On the 7th of April Elizabeth Farrelly (2016), writing in the Sydney Morning Herald, launched a stinging attack on the right-wing think tank the Institute for Public Affairs (IPA). Judging from the response on social media her column has been well-received by much of the Left: from left-liberals and social democrats to anti-capitalists. However whilst I have no sympathy for the IPA the argument that Farrelly makes is both deeply wrong and also a fine example of the common-sense of the Australian Left: that the state we are in is due to the nefarious influence of bad people and bad ideas.
In this episode of Living the Dream Jon (@JonPiccini) and Dave (@withsobersenses) talk about the meltdown of politics in Queensland and the failure of the ALP government to carry out a coherent plan to address the decline in capital accumulation and facilitate social reproduction. Rob Pyne resigning from Labor(#corbynofcairns ?), candidates sending dicks pics and the shared anti-political language of both sides of the referendum campaign show a political class in freefall and deeply out of touch with the concerns of everyday people.
Should we care? Or just point and laugh? What is the relationship of the political to capitalism on a whole and to our struggle against it? How much of this is this a broader and global phenomenon and what can it tell us about life in Queensland?
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Articles we refer to include:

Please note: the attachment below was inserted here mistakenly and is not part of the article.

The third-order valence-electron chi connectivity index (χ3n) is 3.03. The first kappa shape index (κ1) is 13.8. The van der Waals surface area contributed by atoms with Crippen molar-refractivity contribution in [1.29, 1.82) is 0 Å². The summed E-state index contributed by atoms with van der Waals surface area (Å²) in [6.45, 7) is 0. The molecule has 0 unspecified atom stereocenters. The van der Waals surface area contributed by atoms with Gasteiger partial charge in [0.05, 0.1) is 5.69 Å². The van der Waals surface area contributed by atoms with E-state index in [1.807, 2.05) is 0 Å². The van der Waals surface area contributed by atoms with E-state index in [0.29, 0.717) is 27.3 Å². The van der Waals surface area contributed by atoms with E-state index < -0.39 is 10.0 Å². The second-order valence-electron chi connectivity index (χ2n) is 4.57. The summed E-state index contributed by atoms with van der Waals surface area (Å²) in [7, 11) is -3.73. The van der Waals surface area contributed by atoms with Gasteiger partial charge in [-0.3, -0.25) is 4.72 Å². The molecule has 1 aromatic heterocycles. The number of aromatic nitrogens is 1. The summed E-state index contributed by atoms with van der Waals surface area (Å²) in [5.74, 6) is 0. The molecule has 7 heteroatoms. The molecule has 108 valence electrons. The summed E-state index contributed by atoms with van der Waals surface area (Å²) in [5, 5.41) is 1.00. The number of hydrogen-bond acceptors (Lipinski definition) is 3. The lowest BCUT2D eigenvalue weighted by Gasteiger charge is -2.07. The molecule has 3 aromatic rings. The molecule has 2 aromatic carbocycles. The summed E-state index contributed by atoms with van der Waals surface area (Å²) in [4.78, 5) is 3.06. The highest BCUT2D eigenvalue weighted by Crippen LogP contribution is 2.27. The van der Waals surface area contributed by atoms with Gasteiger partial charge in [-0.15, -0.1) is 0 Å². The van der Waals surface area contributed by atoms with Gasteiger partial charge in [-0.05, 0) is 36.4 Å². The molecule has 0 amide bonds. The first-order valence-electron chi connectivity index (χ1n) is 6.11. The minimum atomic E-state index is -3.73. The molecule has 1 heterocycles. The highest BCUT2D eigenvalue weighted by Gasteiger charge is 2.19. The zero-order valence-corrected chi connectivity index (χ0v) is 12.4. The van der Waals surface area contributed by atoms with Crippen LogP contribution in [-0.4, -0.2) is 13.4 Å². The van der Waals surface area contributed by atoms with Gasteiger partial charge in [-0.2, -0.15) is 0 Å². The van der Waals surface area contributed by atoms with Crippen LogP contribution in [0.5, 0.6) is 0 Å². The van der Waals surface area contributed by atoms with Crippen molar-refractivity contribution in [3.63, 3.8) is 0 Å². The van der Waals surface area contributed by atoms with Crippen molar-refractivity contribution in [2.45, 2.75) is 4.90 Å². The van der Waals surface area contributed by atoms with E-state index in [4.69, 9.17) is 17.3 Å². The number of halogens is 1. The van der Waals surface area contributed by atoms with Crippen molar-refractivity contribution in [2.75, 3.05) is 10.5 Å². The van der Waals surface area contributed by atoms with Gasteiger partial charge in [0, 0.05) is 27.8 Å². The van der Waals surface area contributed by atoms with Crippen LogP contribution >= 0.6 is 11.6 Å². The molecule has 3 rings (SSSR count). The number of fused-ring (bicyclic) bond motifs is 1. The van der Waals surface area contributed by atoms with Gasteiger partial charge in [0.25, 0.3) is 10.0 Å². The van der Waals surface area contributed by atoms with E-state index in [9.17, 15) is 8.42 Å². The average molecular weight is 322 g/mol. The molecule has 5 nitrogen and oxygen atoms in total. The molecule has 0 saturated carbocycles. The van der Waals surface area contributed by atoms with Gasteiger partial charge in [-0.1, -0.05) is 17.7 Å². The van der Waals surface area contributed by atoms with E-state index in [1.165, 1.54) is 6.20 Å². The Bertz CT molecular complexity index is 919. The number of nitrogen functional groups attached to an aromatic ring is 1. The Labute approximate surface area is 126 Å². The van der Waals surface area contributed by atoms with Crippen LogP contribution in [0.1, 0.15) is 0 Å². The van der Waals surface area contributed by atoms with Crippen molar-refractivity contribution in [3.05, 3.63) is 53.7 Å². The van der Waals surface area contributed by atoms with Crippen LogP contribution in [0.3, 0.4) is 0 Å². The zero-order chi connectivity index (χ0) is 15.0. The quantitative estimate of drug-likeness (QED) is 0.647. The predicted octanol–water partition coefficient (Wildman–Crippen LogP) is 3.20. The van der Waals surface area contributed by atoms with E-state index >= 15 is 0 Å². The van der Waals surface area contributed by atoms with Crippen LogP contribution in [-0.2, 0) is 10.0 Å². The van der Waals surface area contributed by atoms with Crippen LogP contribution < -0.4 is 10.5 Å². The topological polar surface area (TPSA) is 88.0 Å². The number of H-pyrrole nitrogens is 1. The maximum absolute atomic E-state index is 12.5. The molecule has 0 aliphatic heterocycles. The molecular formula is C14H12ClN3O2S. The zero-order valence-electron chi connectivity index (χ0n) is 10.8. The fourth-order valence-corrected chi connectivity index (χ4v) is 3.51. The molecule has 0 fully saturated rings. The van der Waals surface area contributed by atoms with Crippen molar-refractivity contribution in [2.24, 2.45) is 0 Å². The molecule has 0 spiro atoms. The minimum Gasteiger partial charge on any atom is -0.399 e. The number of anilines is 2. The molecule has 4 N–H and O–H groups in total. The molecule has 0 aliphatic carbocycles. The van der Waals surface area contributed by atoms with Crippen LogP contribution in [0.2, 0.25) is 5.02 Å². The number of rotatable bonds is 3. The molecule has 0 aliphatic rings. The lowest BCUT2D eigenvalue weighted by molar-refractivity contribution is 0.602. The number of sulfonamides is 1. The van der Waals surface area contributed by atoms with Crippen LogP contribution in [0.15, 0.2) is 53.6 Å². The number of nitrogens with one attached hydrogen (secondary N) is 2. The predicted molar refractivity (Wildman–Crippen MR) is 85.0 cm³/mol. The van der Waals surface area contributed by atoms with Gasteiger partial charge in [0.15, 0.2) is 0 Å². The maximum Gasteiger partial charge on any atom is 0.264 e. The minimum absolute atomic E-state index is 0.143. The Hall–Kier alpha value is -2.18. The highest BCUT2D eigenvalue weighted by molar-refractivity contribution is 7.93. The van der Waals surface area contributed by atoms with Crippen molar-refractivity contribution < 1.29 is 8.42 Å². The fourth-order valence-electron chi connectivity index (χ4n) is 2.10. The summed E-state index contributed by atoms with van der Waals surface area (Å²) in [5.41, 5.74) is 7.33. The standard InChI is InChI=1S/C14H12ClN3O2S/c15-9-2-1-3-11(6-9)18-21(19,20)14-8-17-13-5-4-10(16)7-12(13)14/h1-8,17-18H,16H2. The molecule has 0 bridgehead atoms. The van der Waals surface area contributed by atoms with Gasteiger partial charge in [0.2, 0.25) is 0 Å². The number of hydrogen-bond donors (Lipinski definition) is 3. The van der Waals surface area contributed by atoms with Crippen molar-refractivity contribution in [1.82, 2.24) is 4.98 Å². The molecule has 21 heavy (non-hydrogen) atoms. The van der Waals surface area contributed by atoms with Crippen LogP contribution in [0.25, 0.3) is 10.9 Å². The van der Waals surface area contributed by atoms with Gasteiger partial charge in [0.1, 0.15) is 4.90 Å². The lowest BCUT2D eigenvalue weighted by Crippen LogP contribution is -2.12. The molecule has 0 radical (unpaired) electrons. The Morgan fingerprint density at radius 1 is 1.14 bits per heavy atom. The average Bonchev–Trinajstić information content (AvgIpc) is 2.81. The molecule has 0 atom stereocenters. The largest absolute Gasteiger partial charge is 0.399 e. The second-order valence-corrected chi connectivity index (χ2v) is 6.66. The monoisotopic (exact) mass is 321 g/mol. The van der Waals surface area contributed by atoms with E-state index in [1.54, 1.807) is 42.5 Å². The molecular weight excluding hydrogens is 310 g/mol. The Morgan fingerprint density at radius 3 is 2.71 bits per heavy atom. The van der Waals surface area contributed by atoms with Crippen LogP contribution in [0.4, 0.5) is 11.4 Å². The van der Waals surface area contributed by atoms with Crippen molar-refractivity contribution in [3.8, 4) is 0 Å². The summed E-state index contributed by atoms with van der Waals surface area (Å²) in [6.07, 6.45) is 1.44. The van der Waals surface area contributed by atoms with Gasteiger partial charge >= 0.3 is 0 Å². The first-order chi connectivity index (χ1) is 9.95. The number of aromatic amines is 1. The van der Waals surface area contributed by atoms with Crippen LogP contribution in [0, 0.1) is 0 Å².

Humphrey McQueen – Queensland: a state of mind
Andy Paine – Rewriting the political script
Mario Tronti – The Political (1979)
Mike Beggs – The Void Stares Back
In part four of our three part series on the Qld election we talk about what can we expect after the votes have been counted and what does this mean for emancipatory politics, where can we draw our hope and power from and what do we mean by ‘we’ anyway?
Music by Razar
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The rally on the 7Th August organised by the union Together was at best a fairly dispiriting affair. The thing that I found the most depressing was a dual lack of vision and possibility. Most noticeably the lack of vision of the leadership of the union, a lack of vision which means not only can they do little to lead an effective resistance to the slow (now gathering pace) austerity of the LNP Newman government but also more despairingly they are contributing to the political disempowerment of the working class and setting us up for defeat. But the second lack of vision is the lack of vision of the anti-capitalist or radical left (to use a term that few will be happy about) to do anything to change the situation, to contribute to a real mobilisation of the class, or lay the foundations for emancipatory politics. What was on display was the double poverty: the poverty of the left-over machinery of social democracy and the poverty of those who want to do something about it. This needs to be addressed and discussed and ways out planned – ways out based not on ideological purity but reality.